Mediation of Fire-Climate Linkages by Vegetation Types in Alaskan Arctic Tundra Ecosystems: Impacts of Model Uncertainty on GCM-Based Forecasts of Future Fire Activity

Friday, 19 December 2014
Paul Duffy1, Philip E Higuera2, Adam M Young2, Fengsheng Hu3 and Michael Dietze4, (1)Neptune and Company, Los Alamos, NM, United States, (2)University of Idaho, Moscow, ID, United States, (3)University of Illinois at Urbana Champaign, Program in Ecology, Evolution and Conservation Biology, Urbana, IL, United States, (4)Boston University, Boston, MA, United States
Fire is a powerful landscape scale disturbance agent in tundra ecosystems. Impacts on biophysical properties (e.g. albedo) and biogeochemical function (e.g. carbon flux) underscore the need to better quantify fire-climate linkages in tundra ecosystems as climate change accelerates at northern high latitudes. In this context, a critical question is “How does the functional linkage between climate and fire vary across spatial domains dominated by different vegetation types?”

We address this question with BLM-Alaska Fire Service area burned data (http://fire.ak.blm.gov/predsvcs/maps.php) used in conjunction with downscaled historical climate data from the Scenarios Network for Alaska Planning (http://www.snap.uaf.edu/data.php) to develop gradient boosting models of annual area burned in Alaska tundra ecosystems. The sparse historical fire records in the Arctic necessitate explicit quantification of model uncertainty associated with the development of statistical analyses. In this work, model uncertainty is depicted through the construction of separate models depicting fire-climate relationships for regions defined by the graminoid, shrub, and wetland tundra vegetation classes (Circumpolar Arctic Vegetation Map: http://www.geobotany.uaf.edu/cavm/). Non-linear relationships between annual area burned and climate variables are depicted with partial dependence functions.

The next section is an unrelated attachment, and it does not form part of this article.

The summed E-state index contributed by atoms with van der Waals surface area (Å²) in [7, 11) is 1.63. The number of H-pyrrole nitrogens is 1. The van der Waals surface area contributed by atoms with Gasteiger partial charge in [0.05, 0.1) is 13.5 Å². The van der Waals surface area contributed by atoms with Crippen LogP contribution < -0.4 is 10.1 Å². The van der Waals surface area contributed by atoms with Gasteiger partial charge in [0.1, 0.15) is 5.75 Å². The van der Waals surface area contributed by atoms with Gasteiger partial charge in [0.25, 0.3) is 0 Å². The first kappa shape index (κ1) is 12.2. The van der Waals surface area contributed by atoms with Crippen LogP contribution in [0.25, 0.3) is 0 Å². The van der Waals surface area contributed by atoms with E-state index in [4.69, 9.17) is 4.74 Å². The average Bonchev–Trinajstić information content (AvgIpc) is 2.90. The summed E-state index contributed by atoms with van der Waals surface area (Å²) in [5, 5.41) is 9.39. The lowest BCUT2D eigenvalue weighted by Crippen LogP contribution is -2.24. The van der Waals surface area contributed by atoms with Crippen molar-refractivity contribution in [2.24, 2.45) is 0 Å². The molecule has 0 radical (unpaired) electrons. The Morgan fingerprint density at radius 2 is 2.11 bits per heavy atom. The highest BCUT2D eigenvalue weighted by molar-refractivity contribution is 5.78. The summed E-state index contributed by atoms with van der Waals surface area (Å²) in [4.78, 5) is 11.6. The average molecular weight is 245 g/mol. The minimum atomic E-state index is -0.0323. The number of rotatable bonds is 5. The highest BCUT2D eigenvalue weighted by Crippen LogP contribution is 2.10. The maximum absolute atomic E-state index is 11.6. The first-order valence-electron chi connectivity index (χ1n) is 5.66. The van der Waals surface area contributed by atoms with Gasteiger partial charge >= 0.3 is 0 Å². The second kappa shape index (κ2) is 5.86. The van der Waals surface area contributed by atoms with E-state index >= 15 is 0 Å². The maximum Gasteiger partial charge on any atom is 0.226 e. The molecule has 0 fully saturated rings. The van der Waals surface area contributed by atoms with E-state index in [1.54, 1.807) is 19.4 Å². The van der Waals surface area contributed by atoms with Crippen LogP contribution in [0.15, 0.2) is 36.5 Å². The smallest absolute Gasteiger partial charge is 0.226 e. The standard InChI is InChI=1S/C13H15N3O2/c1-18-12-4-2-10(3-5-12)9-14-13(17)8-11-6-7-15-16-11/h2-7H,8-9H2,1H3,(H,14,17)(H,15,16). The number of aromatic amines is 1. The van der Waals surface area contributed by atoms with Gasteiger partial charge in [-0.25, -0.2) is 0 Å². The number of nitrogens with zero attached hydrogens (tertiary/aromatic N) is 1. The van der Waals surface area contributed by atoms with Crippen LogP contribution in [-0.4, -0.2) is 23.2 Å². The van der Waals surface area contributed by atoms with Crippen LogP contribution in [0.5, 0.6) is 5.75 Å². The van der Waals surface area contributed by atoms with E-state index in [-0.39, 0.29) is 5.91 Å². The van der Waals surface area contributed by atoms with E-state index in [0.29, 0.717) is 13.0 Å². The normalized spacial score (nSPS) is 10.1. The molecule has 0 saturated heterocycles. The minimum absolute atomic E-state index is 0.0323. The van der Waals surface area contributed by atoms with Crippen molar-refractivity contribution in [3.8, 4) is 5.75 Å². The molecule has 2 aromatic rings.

Our results show that vegetation-specific models result in different non-linear relationships between climate and fire. Precipitation variables generally had higher relative influence scores than temperature; however, differences between the magnitude of the scores were greater when models were built with monthly (versus seasonal) explanatory variables. Key threshold values for climate variables are identified. The impact of model uncertainty on forecasts of future fire activity was quantified using output from five different AR5/CMIP5 General Circulation Models. Model uncertainty corresponding to vegetation-specific functional linkages between climate and fire has a magnitude similar to that of GCM-based model uncertainty. Results of this work strongly suggest that future forecasts of fire activity must account for and quantify sources of uncertainty in order to provide useful information.